Jeremy Leslie founded magCulture in 2006 and has been championing new magazines and great editorial design ever since. magCulture has had an online shop since 2010 and has launched pop-ups at events, but the new store is its first permanent retail space.
The building was formerly a newsagents – the original sign is still in place above the door – and sits alongside a launderette, a kebab shop and a food and wine shop on St John Street.
Inside, there’s a small selection of books on editorial design (including Spin and Ken Garland monographs and Unit Editions titles) and a wall-to-wall display of magazines. The store’s original sloping ceiling and terrazzo floor has been restored and there are a handful of chairs for customers to sit and have a read while they browse. magCulture’s studio will also be moving into the building, and Leslie says there will be regular magazine launch nights and talks from editors and founders.
The selection of titles for sale is diverse – most are from the UK and US but others hail from India, Australia, Germany, Latvia, Scandinavia and further afield, covering food, art, science, culture, tech, design, fashion, photography, sport, travel and more. Alongside long-running and successful names such as Port, hole&corner and The Gentlewoman are harder to find publications like Motherland (a Delhi title which explores a different theme with each issue) and Holo, a German magazine on art, science and technology. The majority are independent, but there are also bigger names such as Dazed, Love, i-D, Wired and Vogue.
It’s a large selection but a carefully curated one: most of the titles stocked have been featured by magCulture online and have been selected both for the quality of their editorial and design. Leslie says he wanted to provide both a mix of familiar favourites and new publications for customers to discover.
“Other cities have great magazine shops with generous stocks and knowledgeable staff,” says Leslie. “I felt it was time London had that too. We have some good shops already, but they tend to also be bookshops or gift shops.”
“Many aspects of the publishing business have suffered neglect in recent time, and the retail experience is no different. When was the last time you were impressed by a magazine shop?” he adds.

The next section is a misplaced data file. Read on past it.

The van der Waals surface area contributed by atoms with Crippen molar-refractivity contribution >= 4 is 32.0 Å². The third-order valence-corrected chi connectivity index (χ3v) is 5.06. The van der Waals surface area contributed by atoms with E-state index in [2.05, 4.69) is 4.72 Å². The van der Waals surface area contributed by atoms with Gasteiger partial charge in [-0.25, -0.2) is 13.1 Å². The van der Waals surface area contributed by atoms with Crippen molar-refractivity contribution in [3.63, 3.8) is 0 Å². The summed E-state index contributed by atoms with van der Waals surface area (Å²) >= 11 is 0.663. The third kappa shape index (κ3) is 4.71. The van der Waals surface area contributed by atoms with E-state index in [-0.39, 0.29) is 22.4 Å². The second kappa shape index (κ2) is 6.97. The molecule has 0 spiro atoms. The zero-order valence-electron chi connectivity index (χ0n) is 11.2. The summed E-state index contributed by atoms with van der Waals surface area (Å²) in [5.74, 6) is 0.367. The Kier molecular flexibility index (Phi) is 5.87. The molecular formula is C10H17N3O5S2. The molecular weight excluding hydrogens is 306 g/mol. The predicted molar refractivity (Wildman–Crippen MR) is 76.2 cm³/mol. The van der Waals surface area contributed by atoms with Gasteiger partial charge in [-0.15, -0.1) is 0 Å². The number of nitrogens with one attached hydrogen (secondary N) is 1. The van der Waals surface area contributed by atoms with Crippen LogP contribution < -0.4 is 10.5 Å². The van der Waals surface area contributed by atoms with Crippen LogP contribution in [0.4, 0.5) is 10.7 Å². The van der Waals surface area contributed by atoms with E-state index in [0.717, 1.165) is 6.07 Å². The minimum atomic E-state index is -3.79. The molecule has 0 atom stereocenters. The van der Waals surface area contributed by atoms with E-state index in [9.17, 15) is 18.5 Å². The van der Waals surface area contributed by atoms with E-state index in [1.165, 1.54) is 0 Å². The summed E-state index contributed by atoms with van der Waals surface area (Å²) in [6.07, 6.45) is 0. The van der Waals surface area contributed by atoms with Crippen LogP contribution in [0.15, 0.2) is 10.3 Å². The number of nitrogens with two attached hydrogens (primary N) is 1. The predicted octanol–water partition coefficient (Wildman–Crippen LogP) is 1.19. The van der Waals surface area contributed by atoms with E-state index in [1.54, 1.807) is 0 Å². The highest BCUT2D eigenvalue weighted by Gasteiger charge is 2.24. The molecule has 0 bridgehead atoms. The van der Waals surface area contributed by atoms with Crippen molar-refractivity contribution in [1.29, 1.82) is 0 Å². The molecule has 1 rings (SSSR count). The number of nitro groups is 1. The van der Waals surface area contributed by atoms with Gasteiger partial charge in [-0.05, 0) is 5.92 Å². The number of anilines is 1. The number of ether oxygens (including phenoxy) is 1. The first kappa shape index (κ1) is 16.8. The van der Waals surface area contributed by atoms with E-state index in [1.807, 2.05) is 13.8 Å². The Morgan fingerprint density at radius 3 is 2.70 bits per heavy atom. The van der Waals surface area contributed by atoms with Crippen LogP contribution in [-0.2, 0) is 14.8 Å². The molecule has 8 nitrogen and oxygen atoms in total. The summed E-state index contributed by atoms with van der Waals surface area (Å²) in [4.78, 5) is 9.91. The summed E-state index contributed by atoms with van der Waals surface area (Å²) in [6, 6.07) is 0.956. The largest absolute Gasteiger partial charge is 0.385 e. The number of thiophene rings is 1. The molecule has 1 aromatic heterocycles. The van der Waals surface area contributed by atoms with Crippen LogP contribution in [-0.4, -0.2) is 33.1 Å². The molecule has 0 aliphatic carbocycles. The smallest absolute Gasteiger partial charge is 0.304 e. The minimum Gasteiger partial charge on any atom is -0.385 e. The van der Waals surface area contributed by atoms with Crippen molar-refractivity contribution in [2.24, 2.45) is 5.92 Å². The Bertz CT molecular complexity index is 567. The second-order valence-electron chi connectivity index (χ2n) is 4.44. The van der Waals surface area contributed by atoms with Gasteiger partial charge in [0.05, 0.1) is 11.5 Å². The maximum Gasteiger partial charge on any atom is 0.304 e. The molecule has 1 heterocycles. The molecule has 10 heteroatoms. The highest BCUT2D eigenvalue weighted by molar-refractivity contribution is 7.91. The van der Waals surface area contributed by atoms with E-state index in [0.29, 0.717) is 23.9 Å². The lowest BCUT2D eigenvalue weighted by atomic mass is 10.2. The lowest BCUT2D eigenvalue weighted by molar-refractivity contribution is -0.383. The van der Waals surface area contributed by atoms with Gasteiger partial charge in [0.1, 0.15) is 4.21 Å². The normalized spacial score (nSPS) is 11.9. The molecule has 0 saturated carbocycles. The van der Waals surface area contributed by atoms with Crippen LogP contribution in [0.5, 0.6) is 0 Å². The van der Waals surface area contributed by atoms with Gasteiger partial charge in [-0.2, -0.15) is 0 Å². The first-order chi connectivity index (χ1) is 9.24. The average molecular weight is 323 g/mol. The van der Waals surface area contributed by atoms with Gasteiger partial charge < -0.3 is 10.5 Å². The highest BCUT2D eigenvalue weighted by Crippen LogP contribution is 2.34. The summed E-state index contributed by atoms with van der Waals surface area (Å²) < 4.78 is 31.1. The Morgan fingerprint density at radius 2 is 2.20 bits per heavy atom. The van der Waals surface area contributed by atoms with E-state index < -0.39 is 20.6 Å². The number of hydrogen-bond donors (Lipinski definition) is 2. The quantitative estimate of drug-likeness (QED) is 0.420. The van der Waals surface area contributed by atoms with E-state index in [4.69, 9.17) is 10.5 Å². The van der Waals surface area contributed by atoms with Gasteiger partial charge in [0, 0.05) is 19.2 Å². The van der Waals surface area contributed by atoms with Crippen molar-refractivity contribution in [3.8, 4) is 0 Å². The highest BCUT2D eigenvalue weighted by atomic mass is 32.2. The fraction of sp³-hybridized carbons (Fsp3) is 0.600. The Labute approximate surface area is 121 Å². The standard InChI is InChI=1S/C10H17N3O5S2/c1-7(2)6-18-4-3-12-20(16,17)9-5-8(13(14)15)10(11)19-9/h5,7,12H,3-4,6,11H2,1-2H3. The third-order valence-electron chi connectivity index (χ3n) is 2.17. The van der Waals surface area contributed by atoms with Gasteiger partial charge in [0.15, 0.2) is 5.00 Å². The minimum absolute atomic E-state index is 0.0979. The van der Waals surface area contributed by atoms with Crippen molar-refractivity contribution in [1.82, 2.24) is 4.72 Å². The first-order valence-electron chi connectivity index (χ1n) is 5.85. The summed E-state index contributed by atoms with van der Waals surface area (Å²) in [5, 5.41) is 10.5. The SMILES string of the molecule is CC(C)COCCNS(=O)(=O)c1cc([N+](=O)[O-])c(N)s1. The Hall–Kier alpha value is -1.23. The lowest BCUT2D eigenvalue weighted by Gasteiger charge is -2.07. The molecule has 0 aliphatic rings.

Leslie took over the newsagents in May, but says he has wanted to open a joint shop and studio space ever since launching magCulture.
The opening follows the launch of Monocle’s Kioskafe this summer – a newsagent and coffee shop near Paddington station which sells newspapers, magazines and travel essentials from stationery to underwear.
In the UK at least, newsagents have had a tough few years: once the hub of their communities, many have reduced their stock of newspapers and magazines in favour of becoming food and wine shops, while others have simply shut up shop (around 10 newsagents a week were closing in 2012).
But with indie magazines enjoying a real surge in popularity – titles like Port and The Gentlewoman have circulations to rival mainstream titles, and larger publishing houses are increasingly looking to what they can learn from indie publishers – it’s great to see new spaces devoted to showcasing both new and respected titles.
Many indie mags now make most of their sales online, but this usually relies on customers knowing about them or seeking them out, making it difficult to reach new readers. It’s also incredibly difficult for smaller or less established titles to get stocked in larger stores or chains. Shops like magCulture’s and Monocle’s, however, can help give a voice to new mags and for customers, bring back the joy of visiting a store and discovering a brilliant new publication you’ve never heard of. With so many good magazines being made today, it’s surely something we could do with more of in the UK.
magCulture’s shop is open from 11am until 7pm Wednesday-Friday, and from 12-4pm on Saturdays at 270 St John St, Clerkenwell, EC1V 4PE.